Wednesday, July 05, 2017

How Computational Engineering Supports Better Building Quality

News of Dynamo's achievements are starting to spread widely, but that's not to say it can't be helped further. I'm normally a bit more focused on the production side of computational architecture but this use case for computational architecture by ARUP and Populous really highlighted some of the benefits of using this technology. Populous is a small firm with a growing international presence but in this project's style and trends were not the only factors driving the early design phase. 

The linked case study explores how ARUP provided Populous with 12 detailed structural options in 12 weeks for Australia's proposed National football stadium. Without the computational support the article states they would have only produced 3 or 4 options in the same time period. From the perspective of the client, this increase in design options represents a better search of the total solution space. This translates for the building design manager as an increase in building quality. The source of this extra value is in the application of iterative design techniques. One of the characteristics of this application worth pointing out is the detail contained in the options. Dynamo was as much responsible for increasing the number of options analyzed but also, importantly, increasing the detail. In this data-intensive age where econometrics is replacing economics, the increased level of model detail drove more accurate cost estimates, certainly for materials, as ARUP's specialty is structure, but also I assume construction costs as well, which depends heavily on the complexity of the geometry.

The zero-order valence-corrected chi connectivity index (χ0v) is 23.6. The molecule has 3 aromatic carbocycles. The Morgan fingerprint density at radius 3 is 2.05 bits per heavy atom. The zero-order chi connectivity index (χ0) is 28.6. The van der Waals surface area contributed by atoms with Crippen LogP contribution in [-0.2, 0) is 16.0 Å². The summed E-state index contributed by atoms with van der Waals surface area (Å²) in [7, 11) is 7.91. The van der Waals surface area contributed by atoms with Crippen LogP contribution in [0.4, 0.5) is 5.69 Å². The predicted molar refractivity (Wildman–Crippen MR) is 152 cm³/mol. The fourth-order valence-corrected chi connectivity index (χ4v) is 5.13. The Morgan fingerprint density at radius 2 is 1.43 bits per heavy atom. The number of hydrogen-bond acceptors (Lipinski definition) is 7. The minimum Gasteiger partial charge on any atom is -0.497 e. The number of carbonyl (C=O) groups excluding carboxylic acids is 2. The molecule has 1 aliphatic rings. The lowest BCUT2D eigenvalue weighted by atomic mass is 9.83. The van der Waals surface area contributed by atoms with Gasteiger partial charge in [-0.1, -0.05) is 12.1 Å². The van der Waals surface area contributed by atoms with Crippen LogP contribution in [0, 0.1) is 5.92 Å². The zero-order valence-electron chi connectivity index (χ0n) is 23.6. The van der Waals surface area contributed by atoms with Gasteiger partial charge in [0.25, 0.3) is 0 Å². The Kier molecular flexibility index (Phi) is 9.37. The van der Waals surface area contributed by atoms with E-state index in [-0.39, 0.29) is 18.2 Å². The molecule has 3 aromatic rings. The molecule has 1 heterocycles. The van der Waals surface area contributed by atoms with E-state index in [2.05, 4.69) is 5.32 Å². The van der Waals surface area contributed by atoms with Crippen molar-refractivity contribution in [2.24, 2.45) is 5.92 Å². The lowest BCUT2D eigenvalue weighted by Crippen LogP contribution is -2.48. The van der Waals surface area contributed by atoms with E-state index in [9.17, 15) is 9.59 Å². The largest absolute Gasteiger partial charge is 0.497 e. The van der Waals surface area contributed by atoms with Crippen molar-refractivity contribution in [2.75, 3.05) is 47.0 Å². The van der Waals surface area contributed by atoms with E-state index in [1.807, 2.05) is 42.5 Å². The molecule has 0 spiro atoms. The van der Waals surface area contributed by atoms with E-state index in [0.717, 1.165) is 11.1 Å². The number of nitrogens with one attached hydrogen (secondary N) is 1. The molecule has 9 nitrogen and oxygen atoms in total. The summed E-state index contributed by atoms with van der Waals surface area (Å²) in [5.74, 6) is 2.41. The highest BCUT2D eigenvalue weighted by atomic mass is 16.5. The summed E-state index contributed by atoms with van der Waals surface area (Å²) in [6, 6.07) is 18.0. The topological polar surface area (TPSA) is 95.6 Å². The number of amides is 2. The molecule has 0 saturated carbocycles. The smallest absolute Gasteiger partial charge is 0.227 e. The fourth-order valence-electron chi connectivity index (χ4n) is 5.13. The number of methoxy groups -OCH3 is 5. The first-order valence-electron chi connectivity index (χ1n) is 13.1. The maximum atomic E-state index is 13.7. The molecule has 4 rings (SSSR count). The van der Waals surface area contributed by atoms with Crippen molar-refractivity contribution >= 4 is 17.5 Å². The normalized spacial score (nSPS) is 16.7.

A last point to note is where ARUP stopped using Dynamo in the project: At the building performance analysis stage. ARUP owns a software company and therefore probably has little need for other 3rd-party software to analyze their projects to the quality they want. Furthermore, to the best of my knowledge, Dynamo is not optimized for the types of calculations seen in structural analysis, nor its interface, giving 3rd-party products an advantage. That is beginning to change as Dynamo matures as a programming language. A team in Europe has spent a great deal of effort putting together an Dynamo-based structural optimization package called DynaShape. Considering its aim, the software is a bit complex to use. And I can't speak to the quality of its output either, that being a whole other complicated subject. But the code is open-source so those curious enough can find out for themselves. There are some videos included in the link as well which give a clearer idea about the capabilities of the package, though I wish they were longer. 

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